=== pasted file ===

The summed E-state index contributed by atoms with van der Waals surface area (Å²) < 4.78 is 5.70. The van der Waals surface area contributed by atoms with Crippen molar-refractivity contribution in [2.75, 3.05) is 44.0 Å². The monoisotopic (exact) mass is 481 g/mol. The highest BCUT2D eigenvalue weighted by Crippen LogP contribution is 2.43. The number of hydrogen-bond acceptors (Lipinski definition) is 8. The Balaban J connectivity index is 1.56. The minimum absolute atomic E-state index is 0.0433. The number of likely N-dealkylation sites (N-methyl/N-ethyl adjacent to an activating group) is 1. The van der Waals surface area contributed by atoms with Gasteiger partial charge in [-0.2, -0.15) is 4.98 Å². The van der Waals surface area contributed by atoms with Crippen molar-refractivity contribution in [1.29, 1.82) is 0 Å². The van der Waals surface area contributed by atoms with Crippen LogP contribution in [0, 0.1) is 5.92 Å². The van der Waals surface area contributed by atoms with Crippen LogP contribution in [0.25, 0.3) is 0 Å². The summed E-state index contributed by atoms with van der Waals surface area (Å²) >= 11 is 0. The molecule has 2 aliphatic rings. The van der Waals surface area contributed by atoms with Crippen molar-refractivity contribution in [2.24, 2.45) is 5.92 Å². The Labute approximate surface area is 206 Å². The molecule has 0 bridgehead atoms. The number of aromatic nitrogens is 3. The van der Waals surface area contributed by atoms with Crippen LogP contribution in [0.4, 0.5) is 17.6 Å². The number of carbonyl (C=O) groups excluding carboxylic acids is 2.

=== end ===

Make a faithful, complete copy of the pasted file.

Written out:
The summed E-state index contributed by atoms with van der Waals surface area (Å²) < 4.78 is 5.70. The van der Waals surface area contributed by atoms with Crippen molar-refractivity contribution in [2.75, 3.05) is 44.0 Å². The monoisotopic (exact) mass is 481 g/mol. The highest BCUT2D eigenvalue weighted by Crippen LogP contribution is 2.43. The number of hydrogen-bond acceptors (Lipinski definition) is 8. The Balaban J connectivity index is 1.56. The minimum absolute atomic E-state index is 0.0433. The number of likely N-dealkylation sites (N-methyl/N-ethyl adjacent to an activating group) is 1. The van der Waals surface area contributed by atoms with Gasteiger partial charge in [-0.2, -0.15) is 4.98 Å². The van der Waals surface area contributed by atoms with Crippen molar-refractivity contribution in [1.29, 1.82) is 0 Å². The van der Waals surface area contributed by atoms with Crippen LogP contribution in [0, 0.1) is 5.92 Å². The van der Waals surface area contributed by atoms with Crippen LogP contribution in [0.25, 0.3) is 0 Å². The summed E-state index contributed by atoms with van der Waals surface area (Å²) >= 11 is 0. The molecule has 2 aliphatic rings. The van der Waals surface area contributed by atoms with Crippen molar-refractivity contribution in [2.24, 2.45) is 5.92 Å². The Labute approximate surface area is 206 Å². The molecule has 0 bridgehead atoms. The number of aromatic nitrogens is 3. The van der Waals surface area contributed by atoms with Crippen LogP contribution in [0.4, 0.5) is 17.6 Å². The number of carbonyl (C=O) groups excluding carboxylic acids is 2.